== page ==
Is it time to update your tech? If you're Boeing, it might be time to evaluate whether those floppy disks from the 1990s are still the most effective way to update critical navigation databases for your 747-400 aircrafts.
Yes, you read that correctly. At the virtual Def Con conference in August 2020, Pen Test Partners revealed that Boeing's 747 aircrafts are still receiving updates from 3.5-inch floppy disks. The Register reported that these updates include relevant information about airports, flight paths, and runways among other navigational details. Avionics engineers visit these planes every 28 days with a set of 8 floppy disks in hand to make sure the aircraft has the right information to fly.
Keep reading: The International Space Station is Full of Floppy Disks
Outdated hardware can be inefficient, of course, and it can pose a serious security risk. To avoid situations like this, it's important to regularly evaluate whether your technology is in need of an upgrade.
- Signs you should update your technology
- How to make tech updates less painful
While you may use the old adage "if it ain't broke, don't fix it" to avoid replacing outdated hardware, there are certainly compelling reasons why you should upgrade.
Hardware obsolescence is a long-standing challenge in IT manufacturing. It's why new iOS updates from Apple don't support older iPhone models, and why you might have a hard time having your computer fixed if it's older than 10 years. It costs more money for a manufacturer to keep its support team knowledgeable about all legacy systems in addition to current models, so they only offer support for their products dating back to a certain point. If your hardware is outdated to a point that it doesn't support the latest operating system or software updates, you should look into upgrading.
Software engineers develop updates to their products under the assumption that end users have up-to-date hardware. As such, software companies can't guarantee that their software will operate with optimum performance if your computer is old. New software can also consume a lot of storage space and memory. Many old devices don't have enough resources to run them efficiently. Slow software can be frustrating, so the only real workaround is to update your hardware.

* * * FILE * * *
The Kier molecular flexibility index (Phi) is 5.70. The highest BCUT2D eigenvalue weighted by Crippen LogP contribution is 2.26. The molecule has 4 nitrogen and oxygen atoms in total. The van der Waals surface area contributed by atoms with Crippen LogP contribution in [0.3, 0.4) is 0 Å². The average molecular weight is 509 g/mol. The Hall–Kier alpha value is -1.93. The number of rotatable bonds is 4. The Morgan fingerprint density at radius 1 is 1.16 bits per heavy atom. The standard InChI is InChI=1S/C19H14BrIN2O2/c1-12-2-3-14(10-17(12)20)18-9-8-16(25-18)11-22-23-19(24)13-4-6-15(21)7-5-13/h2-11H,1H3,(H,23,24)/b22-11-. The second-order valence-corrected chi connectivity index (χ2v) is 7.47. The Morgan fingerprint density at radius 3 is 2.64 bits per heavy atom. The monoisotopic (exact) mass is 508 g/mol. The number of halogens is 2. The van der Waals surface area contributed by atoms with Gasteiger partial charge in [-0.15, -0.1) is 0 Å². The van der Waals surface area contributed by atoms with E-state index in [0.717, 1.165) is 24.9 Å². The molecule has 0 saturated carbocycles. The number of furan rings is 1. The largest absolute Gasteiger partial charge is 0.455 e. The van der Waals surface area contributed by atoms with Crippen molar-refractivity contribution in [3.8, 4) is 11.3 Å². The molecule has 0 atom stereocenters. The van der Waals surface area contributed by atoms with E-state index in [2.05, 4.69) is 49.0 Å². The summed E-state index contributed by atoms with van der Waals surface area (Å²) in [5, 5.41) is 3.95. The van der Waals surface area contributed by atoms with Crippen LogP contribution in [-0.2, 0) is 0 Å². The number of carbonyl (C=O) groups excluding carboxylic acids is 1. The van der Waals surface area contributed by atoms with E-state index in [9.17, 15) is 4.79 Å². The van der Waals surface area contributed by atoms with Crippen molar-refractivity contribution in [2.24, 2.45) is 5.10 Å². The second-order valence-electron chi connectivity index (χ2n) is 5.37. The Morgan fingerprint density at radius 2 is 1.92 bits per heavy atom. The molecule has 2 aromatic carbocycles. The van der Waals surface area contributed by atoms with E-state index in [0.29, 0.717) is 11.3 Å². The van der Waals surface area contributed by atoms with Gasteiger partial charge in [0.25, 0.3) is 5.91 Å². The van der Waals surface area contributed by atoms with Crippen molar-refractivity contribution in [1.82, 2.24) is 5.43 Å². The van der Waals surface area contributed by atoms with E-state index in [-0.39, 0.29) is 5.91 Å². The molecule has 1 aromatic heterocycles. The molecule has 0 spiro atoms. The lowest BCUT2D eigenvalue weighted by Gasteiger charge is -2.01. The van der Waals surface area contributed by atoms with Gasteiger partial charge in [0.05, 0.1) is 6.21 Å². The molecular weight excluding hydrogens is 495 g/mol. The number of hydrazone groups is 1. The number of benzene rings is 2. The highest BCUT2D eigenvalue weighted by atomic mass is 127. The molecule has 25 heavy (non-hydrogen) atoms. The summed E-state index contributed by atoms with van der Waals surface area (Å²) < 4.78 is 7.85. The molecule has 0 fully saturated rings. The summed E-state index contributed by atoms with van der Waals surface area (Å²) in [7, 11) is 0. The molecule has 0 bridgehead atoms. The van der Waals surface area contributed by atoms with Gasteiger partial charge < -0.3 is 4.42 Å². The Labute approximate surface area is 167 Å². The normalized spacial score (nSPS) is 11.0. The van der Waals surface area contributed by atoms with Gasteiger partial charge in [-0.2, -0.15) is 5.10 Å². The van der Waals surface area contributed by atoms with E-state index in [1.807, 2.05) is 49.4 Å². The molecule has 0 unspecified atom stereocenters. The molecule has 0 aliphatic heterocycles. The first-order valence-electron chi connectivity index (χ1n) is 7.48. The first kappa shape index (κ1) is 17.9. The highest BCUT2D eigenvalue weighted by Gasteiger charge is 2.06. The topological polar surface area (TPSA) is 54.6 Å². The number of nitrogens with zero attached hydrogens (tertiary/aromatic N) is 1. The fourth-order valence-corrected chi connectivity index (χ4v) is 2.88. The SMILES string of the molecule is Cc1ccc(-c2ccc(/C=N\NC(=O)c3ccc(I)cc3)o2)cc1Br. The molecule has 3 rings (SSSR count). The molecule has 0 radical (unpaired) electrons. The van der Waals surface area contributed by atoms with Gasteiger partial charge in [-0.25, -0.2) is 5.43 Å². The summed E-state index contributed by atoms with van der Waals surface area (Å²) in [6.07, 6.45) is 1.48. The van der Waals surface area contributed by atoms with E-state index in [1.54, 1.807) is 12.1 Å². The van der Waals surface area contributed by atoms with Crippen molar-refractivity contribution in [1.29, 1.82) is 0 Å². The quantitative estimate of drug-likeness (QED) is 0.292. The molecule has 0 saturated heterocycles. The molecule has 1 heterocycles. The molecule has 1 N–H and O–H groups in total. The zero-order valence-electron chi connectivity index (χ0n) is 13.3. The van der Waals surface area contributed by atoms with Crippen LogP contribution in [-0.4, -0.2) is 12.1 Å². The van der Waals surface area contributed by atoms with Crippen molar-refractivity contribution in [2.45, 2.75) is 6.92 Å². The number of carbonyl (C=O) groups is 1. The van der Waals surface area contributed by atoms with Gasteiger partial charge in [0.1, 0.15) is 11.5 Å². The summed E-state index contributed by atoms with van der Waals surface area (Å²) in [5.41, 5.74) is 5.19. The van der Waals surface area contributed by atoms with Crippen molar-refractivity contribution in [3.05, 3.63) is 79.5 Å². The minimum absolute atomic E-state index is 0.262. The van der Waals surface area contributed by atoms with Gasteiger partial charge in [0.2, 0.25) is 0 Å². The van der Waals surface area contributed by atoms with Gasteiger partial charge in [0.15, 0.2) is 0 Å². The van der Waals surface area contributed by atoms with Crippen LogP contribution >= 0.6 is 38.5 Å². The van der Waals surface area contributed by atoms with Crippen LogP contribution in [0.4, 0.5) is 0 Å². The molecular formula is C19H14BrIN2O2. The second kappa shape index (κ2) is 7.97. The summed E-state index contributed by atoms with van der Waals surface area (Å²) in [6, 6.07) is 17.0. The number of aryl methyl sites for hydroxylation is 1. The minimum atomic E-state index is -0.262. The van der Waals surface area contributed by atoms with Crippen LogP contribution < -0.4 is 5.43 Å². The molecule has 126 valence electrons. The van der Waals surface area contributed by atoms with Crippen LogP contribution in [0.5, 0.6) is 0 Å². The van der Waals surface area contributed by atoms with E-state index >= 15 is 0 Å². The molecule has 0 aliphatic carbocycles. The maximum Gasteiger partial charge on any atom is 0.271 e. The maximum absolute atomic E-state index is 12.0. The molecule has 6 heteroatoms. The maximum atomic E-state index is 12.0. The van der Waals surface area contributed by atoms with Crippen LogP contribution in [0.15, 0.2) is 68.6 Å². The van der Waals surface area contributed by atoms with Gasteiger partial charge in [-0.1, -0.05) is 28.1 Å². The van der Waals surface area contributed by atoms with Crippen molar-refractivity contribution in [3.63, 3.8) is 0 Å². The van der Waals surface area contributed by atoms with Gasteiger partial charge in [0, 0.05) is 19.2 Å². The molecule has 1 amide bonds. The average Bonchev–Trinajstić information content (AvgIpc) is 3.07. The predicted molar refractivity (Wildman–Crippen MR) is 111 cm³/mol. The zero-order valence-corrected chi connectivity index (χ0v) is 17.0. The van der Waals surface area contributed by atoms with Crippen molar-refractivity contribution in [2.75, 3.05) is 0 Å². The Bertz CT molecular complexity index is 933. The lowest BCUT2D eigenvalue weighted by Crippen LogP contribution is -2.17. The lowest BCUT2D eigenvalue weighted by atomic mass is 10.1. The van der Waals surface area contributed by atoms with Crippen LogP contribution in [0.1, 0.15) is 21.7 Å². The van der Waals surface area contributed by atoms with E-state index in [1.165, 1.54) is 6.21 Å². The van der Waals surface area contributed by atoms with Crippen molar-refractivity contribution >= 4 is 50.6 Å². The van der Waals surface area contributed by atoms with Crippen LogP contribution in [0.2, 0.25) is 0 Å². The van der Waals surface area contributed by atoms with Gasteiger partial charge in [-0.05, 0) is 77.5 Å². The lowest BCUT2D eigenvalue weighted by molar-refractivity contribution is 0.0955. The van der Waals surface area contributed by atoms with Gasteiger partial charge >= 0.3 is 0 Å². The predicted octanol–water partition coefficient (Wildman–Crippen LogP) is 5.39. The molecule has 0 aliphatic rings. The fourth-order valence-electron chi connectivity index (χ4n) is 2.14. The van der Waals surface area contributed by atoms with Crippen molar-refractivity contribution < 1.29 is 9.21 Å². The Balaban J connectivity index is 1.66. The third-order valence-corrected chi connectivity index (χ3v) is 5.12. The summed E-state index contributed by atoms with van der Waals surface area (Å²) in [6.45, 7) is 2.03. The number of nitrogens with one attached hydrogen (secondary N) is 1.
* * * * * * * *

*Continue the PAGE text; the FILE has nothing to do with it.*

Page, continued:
One compelling reason to upgrade your hardware, as simple as it may be, is if it's been a while since you purchased your current devices. Most businesses adopt a three- to five-year upgrade cycle to ensure their hardware is able to meet their needs. Hardware that's more than five years old can be slow to start up, open applications, or download files, which can be a waste of time that adds up significantly in the long run. If it's been a while since you bought your hardware and you notice that it's not performing as well as it used to, it might be time to replace it.
Your hardware is probably a minimum requirement to keep your business operational. It's the way you stay connected to your employees, customers, and business systems. So if your computer crashes or you drop your phone in the water, it may be more economical to replace the device altogether rather than making a band-aid fix. Plus, you may be wasting time trying to work with bad hardware when you could be using your time more productively. Sure, upgrading your hardware costs money, but it'll cost less than trying to fix broken pieces or making modifications to improve performance.
One of the biggest reasons to upgrade your hardware is if it's missing features that could benefit your business. We all know what it's like to see someone who has the latest smartphone and realize your device can't do what theirs can do. It's the nature of innovation; the newest devices will always have new features that add functionality or improve existing capabilities. If your competitors have devices with these features, there's a risk you could be slipping behind.
One of the biggest threats to cybersecurity is outdated technology. Especially if your laptop, tablet, or smartphone is no longer supported by the manufacturer, your device—and by extension, your data—could fall prey to an attack. Hackers who know the weaknesses of familiar hardware can exploit those devices through known vulnerabilities, or by finding holes in operating systems or software that can no longer be updated. Outdated hardware is a liability that can be avoided if you choose to upgrade.
The idea of moving all of your data and software to a new device is probably headache-inducing. Thankfully, if you make a shift toward cloud storage and a Software as a Service (SaaS) model, this process can be nearly painless. If your device fails or if the time comes for you to upgrade, you can immediately continue working from a new device with minimal downtime.